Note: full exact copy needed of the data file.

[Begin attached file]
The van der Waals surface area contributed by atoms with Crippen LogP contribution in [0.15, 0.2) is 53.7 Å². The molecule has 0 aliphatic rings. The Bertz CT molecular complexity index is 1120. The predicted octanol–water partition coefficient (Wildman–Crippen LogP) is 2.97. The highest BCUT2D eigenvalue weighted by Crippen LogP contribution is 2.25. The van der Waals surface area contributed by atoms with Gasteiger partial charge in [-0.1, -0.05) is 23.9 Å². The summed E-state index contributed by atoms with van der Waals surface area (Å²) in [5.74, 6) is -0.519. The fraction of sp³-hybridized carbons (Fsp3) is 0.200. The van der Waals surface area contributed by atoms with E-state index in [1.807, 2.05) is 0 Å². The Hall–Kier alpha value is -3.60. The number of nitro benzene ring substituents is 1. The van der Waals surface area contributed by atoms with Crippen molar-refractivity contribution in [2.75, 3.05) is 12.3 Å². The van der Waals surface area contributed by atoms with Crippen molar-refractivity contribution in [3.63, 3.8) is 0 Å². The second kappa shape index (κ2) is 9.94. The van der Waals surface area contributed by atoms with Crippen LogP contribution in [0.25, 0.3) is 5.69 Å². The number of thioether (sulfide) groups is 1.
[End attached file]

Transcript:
The van der Waals surface area contributed by atoms with Crippen LogP contribution in [0.15, 0.2) is 53.7 Å². The molecule has 0 aliphatic rings. The Bertz CT molecular complexity index is 1120. The predicted octanol–water partition coefficient (Wildman–Crippen LogP) is 2.97. The highest BCUT2D eigenvalue weighted by Crippen LogP contribution is 2.25. The van der Waals surface area contributed by atoms with Gasteiger partial charge in [-0.1, -0.05) is 23.9 Å². The summed E-state index contributed by atoms with van der Waals surface area (Å²) in [5.74, 6) is -0.519. The fraction of sp³-hybridized carbons (Fsp3) is 0.200. The van der Waals surface area contributed by atoms with E-state index in [1.807, 2.05) is 0 Å². The Hall–Kier alpha value is -3.60. The number of nitro benzene ring substituents is 1. The van der Waals surface area contributed by atoms with Crippen molar-refractivity contribution in [2.75, 3.05) is 12.3 Å². The van der Waals surface area contributed by atoms with Crippen molar-refractivity contribution in [3.63, 3.8) is 0 Å². The second kappa shape index (κ2) is 9.94. The van der Waals surface area contributed by atoms with Crippen LogP contribution in [0.25, 0.3) is 5.69 Å². The number of thioether (sulfide) groups is 1.